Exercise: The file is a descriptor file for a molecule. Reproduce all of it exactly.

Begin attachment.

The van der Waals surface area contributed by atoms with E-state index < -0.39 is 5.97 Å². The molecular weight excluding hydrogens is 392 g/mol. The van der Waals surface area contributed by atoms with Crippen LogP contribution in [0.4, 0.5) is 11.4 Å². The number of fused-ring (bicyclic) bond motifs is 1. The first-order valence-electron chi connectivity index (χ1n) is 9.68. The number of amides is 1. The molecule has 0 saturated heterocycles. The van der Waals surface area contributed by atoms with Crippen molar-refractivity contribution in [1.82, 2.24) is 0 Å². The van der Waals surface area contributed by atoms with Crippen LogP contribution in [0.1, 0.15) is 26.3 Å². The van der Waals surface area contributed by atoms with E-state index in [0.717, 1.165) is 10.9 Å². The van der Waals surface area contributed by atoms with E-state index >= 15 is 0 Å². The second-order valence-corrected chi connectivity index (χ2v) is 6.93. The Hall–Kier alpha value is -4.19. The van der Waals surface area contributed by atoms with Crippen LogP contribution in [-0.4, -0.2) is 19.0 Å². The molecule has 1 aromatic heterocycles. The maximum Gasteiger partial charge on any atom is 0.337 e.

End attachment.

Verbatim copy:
The van der Waals surface area contributed by atoms with E-state index < -0.39 is 5.97 Å². The molecular weight excluding hydrogens is 392 g/mol. The van der Waals surface area contributed by atoms with Crippen LogP contribution in [0.4, 0.5) is 11.4 Å². The number of fused-ring (bicyclic) bond motifs is 1. The first-order valence-electron chi connectivity index (χ1n) is 9.68. The number of amides is 1. The molecule has 0 saturated heterocycles. The van der Waals surface area contributed by atoms with Crippen molar-refractivity contribution in [1.82, 2.24) is 0 Å². The van der Waals surface area contributed by atoms with Crippen LogP contribution in [0.1, 0.15) is 26.3 Å². The van der Waals surface area contributed by atoms with E-state index in [0.717, 1.165) is 10.9 Å². The van der Waals surface area contributed by atoms with E-state index >= 15 is 0 Å². The second-order valence-corrected chi connectivity index (χ2v) is 6.93. The Hall–Kier alpha value is -4.19. The van der Waals surface area contributed by atoms with Crippen LogP contribution in [-0.4, -0.2) is 19.0 Å². The molecule has 1 aromatic heterocycles. The maximum Gasteiger partial charge on any atom is 0.337 e.